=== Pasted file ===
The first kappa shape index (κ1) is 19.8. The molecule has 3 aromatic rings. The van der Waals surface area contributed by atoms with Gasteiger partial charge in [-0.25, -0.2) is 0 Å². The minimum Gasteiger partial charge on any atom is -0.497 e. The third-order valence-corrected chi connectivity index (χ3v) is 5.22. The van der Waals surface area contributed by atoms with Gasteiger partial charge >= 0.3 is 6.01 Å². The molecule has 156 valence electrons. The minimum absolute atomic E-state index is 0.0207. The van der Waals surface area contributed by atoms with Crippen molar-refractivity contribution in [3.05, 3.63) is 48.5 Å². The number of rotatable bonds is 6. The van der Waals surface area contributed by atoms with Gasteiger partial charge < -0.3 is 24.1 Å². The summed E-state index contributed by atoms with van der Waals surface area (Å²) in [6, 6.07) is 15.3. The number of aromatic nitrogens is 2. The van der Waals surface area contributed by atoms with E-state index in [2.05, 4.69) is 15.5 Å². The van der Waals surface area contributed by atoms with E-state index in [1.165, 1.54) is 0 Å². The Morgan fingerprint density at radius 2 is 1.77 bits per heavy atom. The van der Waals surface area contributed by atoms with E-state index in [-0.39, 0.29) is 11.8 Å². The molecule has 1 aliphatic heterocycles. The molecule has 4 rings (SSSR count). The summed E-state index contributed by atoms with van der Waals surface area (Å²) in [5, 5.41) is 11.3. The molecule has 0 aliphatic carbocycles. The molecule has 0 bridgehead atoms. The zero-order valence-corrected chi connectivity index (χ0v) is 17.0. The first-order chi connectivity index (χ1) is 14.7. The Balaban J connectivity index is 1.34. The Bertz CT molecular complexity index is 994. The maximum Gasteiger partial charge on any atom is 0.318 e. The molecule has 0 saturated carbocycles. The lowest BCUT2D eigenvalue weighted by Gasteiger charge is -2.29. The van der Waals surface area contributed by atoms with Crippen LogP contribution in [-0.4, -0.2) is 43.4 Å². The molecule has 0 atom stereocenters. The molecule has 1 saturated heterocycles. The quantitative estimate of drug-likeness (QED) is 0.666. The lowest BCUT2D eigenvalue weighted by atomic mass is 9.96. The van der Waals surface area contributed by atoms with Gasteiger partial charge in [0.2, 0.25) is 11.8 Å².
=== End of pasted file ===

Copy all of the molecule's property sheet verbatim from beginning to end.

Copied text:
The first kappa shape index (κ1) is 19.8. The molecule has 3 aromatic rings. The van der Waals surface area contributed by atoms with Gasteiger partial charge in [-0.25, -0.2) is 0 Å². The minimum Gasteiger partial charge on any atom is -0.497 e. The third-order valence-corrected chi connectivity index (χ3v) is 5.22. The van der Waals surface area contributed by atoms with Gasteiger partial charge >= 0.3 is 6.01 Å². The molecule has 156 valence electrons. The minimum absolute atomic E-state index is 0.0207. The van der Waals surface area contributed by atoms with Crippen molar-refractivity contribution in [3.05, 3.63) is 48.5 Å². The number of rotatable bonds is 6. The van der Waals surface area contributed by atoms with Gasteiger partial charge < -0.3 is 24.1 Å². The summed E-state index contributed by atoms with van der Waals surface area (Å²) in [6, 6.07) is 15.3. The number of aromatic nitrogens is 2. The van der Waals surface area contributed by atoms with E-state index in [2.05, 4.69) is 15.5 Å². The van der Waals surface area contributed by atoms with E-state index in [1.165, 1.54) is 0 Å². The Morgan fingerprint density at radius 2 is 1.77 bits per heavy atom. The van der Waals surface area contributed by atoms with E-state index in [-0.39, 0.29) is 11.8 Å². The molecule has 1 aliphatic heterocycles. The molecule has 4 rings (SSSR count). The summed E-state index contributed by atoms with van der Waals surface area (Å²) in [5, 5.41) is 11.3. The molecule has 0 aliphatic carbocycles. The molecule has 0 bridgehead atoms. The zero-order valence-corrected chi connectivity index (χ0v) is 17.0. The first-order chi connectivity index (χ1) is 14.7. The Balaban J connectivity index is 1.34. The Bertz CT molecular complexity index is 994. The maximum Gasteiger partial charge on any atom is 0.318 e. The molecule has 0 saturated carbocycles. The lowest BCUT2D eigenvalue weighted by Gasteiger charge is -2.29. The van der Waals surface area contributed by atoms with Crippen LogP contribution in [-0.4, -0.2) is 43.4 Å². The molecule has 0 atom stereocenters. The molecule has 1 saturated heterocycles. The quantitative estimate of drug-likeness (QED) is 0.666. The lowest BCUT2D eigenvalue weighted by atomic mass is 9.96. The van der Waals surface area contributed by atoms with Gasteiger partial charge in [0.2, 0.25) is 11.8 Å².